“The people that come to stay at Cheriton Road come from far and wide and from all walks of life. But let’s start at the beginning where all the good story’s start. Cheriton Road did not start to come to life until the beginning of 1855, Her Majesty’s Inspector R.D. Grainger Esq. came to Folkestone and suggested that a new cemetery be sited east, north-east or north of the town, and in loose sandy soil.
In December of 1856 the new burial board instructed the churchwardens that no more burials should take place within the respective grounds after the 1st September 1857. Even as the notice to the local churches was being sent out, the new cemetery was performing its first burial. The one thing that may surprise people is that the first person to be buried within the cemetery actually died in Regents Park Collage, London on the 28th November 1856, and was laid to rest on the 5th December 1856 by the Rev. David Jones.
So why was James Paine Clerk, aged 24 years, removed from the parish of Mary-le-Bone (as written in the register), Middlesex, and interred within the new cemetery?
As this cemetery is over 150 years old it has some 43 war graves dated from 1914 to 1921. Not all are servicemen are from England, one being R. Solomon, Company Quartermaster Sergeant, of the Canadian Infantry (Central Ontario Regiment) who died on 5th December 1918.
List of the Service Men within the cemetery:
Ames, A.R., Barron, L., Blackford, H., Campbell, J.E, Champion, A., Cocks, T.F., Cullen, J.A., Curtis, A.R., Ellender, R.H., Ellis. A.V., Finn, F.W., Goff, R.W., Grace, W.G., Harris, W.J., Haydon, T., Hayde, G.W.C., Holliday, T., Jordon, R., Kingsbury, J.H., Mant, W.J.J., Marshall, F., Millen, L.F., Milton, H.T., Mochrie, J., Noyes, C.H., COllivant, A.H., Oxford, C.J., Page, W.H., Parks, G.C.C., Paterson, W.E.W., Robus, F.J., Sackree, A., Sackville-West, K.F., Shipp, H., Solomon, R., Standing, G.T., Steels, T.E.J., Taylor, F.J., Tidy, J., Tull, W.S.P., Upton, W.G., Welsh, F.A.M., *Wraight, L.C., (Data from Commonwealth War Graves Commission website)* recently added.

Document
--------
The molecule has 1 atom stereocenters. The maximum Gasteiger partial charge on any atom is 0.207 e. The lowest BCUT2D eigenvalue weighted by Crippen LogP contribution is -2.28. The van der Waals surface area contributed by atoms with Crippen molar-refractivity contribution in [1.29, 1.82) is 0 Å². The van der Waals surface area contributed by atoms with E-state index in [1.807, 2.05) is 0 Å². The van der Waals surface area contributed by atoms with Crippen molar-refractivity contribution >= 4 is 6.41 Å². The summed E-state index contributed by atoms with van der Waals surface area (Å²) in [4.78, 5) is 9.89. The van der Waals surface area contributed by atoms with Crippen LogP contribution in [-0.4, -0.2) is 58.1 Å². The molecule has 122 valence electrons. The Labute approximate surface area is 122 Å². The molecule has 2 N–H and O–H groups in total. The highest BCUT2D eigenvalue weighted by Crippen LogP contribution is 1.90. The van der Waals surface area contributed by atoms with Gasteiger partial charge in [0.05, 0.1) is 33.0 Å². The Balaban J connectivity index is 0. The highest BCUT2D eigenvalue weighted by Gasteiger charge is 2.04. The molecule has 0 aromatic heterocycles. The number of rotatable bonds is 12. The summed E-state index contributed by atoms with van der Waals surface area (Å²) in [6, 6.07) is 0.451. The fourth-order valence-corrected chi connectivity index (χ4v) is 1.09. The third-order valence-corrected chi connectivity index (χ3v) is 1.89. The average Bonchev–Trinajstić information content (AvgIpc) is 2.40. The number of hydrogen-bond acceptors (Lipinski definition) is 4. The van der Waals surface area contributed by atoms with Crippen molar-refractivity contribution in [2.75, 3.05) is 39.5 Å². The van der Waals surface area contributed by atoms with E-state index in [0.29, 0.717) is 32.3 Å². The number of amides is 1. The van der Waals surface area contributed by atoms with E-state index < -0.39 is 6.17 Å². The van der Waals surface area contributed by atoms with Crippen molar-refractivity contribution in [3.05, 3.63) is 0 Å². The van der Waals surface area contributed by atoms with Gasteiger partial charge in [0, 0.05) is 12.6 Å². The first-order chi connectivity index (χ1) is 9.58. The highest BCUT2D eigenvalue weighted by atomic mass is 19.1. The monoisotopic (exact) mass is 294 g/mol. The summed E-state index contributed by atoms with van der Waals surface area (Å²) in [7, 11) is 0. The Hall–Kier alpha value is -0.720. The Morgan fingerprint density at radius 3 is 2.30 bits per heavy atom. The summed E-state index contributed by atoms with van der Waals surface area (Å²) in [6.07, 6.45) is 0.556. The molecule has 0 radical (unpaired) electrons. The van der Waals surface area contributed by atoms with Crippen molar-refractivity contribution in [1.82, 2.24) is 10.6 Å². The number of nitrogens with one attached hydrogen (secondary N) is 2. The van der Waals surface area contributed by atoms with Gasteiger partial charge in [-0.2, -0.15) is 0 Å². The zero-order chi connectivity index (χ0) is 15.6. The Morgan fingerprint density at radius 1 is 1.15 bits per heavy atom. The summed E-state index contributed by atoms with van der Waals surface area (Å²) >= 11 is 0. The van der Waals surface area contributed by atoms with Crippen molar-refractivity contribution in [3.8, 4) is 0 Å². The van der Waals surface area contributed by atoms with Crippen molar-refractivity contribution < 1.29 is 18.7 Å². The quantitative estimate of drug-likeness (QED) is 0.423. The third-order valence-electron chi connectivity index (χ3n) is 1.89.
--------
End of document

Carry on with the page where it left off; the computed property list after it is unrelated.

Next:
1962 the Folkestone Gazette carried an article about the proposal to close the cemetery, and remove all of the kerb-stones from the graves, and to grass the cemetery over, so saving in maintenance cost to the Parks Department. The information that led to this request was that the cemetery had only 331 spaces and that no interments had taken place in 75 percent of the space for 50 years or more. Also that the last grave to be purchased was in April 1933, and that between December 1960 and November 1961 only 35 people were buried within the cemetery. This closure did not happen, so the loss of information from the kerb-stones has not occurred.
The cemetery again appeared in the paper in 1964, with an article about the vandalism and the cost to the council of repairing the graves stones that had been damaged. 70 monuments were pushed over, of which 40 had not been damaged and had been re-erected. Of the remainder, 26 monuments have been broken and could be repaired but at a cost of £75.00 (equivalent to £964.50 at today’s rates, as calculated using the National Archives web site), but this appears a little low.
The last burial within the cemetery was in 1995, although ashes are still being interred in family plots. “This cemetery history is taken from documents produced by the Folkestone & District Family History Society (copyright @2009), with grateful thanks to them for allowing us to reproduce it here. For a copy of the CD which contains full listing of burials in this cemetery please contact F&DFHS directly via their website.